Every time we finish a pot of coffee, an existential problem arises. No, it’s not whether we make another pot — that’s a given. The bigger question is what do we do with the coffee grounds?
In the United States, 64% of adults currently consume coffee every day — 3.1 cups per day/per person on average. That’s more than 150 million people drinking roughly 400 million cups of coffee per day, or more than 140 billion cups per year.
Of those caffeinated individuals, 79% prepare coffee at home, which means there is a Rocky Mountain range’s worth of coffee grounds that are just hitting the garbage can or getting rinsed down the drain (BTW, this is bad for your drains).
If you’re part of that 79%, it’s time to go to town with the grounds.
Whether you’re a DIY gardener, master of your grill domain, spend any amount of time outdoors, have boots (or hunting camp buddies) that stink, or hate using dish detergent — here are nine great ways to get a second life out of your used coffee grounds, save your own ass, and even do something environmentally conscious.
Fertilize Your Garden
A well-fertilized garden is a productive garden. Coffee grounds contain several key minerals for plant growth — nitrogen, phosphorus, potassium, calcium, magnesium, boron, copper, iron, and zinc. They can also moderate soil temperature and improve short- and long-term soil structure, which increased water retention.
Coffee grounds help attract worms, too. Our squirmy friends increase soil aeration, infiltration, structure, nutrient cycling, and water movement. In other words, sprinkle in some coffee grounds and help create the perfect conditions for your plants to grow like champs.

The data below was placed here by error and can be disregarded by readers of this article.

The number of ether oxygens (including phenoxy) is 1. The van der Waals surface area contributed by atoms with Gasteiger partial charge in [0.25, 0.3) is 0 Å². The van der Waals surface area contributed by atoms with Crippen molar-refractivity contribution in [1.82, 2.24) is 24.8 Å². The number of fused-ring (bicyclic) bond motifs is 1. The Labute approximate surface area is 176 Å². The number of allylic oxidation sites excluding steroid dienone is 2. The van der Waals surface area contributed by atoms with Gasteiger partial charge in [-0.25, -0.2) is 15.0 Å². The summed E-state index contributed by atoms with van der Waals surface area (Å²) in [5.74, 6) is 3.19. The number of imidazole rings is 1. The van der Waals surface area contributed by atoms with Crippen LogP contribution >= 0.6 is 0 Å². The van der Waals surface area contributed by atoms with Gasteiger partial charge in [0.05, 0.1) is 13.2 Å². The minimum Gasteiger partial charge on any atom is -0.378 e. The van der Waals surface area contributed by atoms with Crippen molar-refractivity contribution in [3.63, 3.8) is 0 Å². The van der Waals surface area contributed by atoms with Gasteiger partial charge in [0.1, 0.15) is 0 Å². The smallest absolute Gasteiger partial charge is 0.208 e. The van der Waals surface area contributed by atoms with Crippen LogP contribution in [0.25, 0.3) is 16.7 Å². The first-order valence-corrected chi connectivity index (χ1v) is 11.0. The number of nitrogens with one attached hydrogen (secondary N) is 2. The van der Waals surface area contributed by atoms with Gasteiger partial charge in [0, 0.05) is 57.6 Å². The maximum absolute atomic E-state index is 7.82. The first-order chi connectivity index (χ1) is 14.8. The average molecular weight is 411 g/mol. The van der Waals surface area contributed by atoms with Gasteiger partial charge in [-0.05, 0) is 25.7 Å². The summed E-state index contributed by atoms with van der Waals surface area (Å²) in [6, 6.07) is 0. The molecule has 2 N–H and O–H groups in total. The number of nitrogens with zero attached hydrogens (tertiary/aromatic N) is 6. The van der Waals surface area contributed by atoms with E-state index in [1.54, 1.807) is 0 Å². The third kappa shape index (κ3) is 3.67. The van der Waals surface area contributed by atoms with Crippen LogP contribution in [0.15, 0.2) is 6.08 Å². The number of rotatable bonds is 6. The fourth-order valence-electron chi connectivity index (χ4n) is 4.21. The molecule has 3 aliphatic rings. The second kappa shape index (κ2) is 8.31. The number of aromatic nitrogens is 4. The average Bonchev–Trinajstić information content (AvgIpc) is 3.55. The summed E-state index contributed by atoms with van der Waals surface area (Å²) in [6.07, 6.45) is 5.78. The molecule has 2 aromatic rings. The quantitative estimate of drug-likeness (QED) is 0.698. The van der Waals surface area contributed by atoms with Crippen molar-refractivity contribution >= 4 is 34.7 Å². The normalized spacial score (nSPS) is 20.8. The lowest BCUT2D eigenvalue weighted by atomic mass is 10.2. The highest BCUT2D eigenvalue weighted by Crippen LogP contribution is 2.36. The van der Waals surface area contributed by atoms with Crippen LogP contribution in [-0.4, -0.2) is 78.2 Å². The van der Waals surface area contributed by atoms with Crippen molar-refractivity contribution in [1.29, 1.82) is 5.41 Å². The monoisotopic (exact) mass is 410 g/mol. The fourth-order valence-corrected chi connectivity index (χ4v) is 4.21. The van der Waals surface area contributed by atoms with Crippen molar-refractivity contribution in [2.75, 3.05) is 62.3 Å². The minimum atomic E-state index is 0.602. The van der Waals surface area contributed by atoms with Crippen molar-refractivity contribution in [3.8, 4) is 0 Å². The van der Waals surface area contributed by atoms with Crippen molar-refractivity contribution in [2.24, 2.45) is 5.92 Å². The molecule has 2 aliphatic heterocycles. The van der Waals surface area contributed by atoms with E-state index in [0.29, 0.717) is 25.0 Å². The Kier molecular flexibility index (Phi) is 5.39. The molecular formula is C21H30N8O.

Grow Some ‘Shrooms, Buddy
Okay, maybe not those ‘shrooms, but definitely oysters, shiitakes, and portobellos.
If you’ve ever tried to grow mushrooms before, you know that they’re picky for being fungi. Mushrooms need a clean substrate, meaning no bacteria, in order to grow. Coffee grounds, since they’ve already been boiled, fit that bill nicely.
In addition to the grounds, there’s a short list of things you’ll need to start, including mycelium, which is the vegetative structure of fungi. Overall the process is pretty straightforward and takes three to four weeks from start to harvest.
Compost for Later
If you have time to compost before you start your garden, this is the best way to mix larger amounts of healthy fertilizer into your garden soil. Don’t go crazy with the amount of grounds you put into your compost bin or pile, however. Too much of a good thing isn’t a good thing.
Since coffee grounds actually help regulate the temperature in soil, they could minimize the heat necessary for the decomposing process to actually happen. Leaves and sawdust are great materials for mixing with coffee grounds in a compost pile.
Use Coffee Grounds to Tenderize Meat
“I like my meat tough and dry,” said no one ever. A great way to tenderize meat before it goes on the grill, in the smoker, or in a cast-iron pan is to rub some coffee grounds on it or use the grounds in a marinade.
The grounds are slightly acidic (between 5.5 and 6.8 pH), which helps tenderize the meat and enhance water-holding properties — not as much as salt does, but it’s definitely a healthier option. The grounds also add some rich-but-subtle flavor to your marinade or rub.
Coffee Grounds As an Emergency Snack